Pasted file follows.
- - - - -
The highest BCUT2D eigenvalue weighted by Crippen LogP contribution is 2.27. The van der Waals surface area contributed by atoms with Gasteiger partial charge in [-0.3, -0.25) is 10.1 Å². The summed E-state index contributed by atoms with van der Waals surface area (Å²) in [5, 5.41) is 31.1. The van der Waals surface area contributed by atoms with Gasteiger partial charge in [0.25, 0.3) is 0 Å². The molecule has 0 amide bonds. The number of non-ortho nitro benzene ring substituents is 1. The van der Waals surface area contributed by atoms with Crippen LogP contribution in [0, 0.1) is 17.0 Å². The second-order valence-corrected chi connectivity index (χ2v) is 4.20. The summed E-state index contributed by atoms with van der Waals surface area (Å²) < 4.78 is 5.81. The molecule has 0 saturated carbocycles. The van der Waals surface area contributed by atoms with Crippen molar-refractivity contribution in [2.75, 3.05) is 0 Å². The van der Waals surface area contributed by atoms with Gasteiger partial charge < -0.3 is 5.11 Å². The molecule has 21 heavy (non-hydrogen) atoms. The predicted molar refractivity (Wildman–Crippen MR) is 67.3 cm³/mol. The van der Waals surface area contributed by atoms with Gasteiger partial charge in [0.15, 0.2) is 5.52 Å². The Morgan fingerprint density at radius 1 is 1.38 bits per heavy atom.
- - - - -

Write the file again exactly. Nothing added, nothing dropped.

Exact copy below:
The highest BCUT2D eigenvalue weighted by Crippen LogP contribution is 2.27. The van der Waals surface area contributed by atoms with Gasteiger partial charge in [-0.3, -0.25) is 10.1 Å². The summed E-state index contributed by atoms with van der Waals surface area (Å²) in [5, 5.41) is 31.1. The van der Waals surface area contributed by atoms with Gasteiger partial charge in [0.25, 0.3) is 0 Å². The molecule has 0 amide bonds. The number of non-ortho nitro benzene ring substituents is 1. The van der Waals surface area contributed by atoms with Crippen LogP contribution in [0, 0.1) is 17.0 Å². The second-order valence-corrected chi connectivity index (χ2v) is 4.20. The summed E-state index contributed by atoms with van der Waals surface area (Å²) < 4.78 is 5.81. The molecule has 0 saturated carbocycles. The van der Waals surface area contributed by atoms with Crippen molar-refractivity contribution in [2.75, 3.05) is 0 Å². The van der Waals surface area contributed by atoms with Gasteiger partial charge < -0.3 is 5.11 Å². The molecule has 21 heavy (non-hydrogen) atoms. The predicted molar refractivity (Wildman–Crippen MR) is 67.3 cm³/mol. The van der Waals surface area contributed by atoms with Gasteiger partial charge in [0.15, 0.2) is 5.52 Å². The Morgan fingerprint density at radius 1 is 1.38 bits per heavy atom.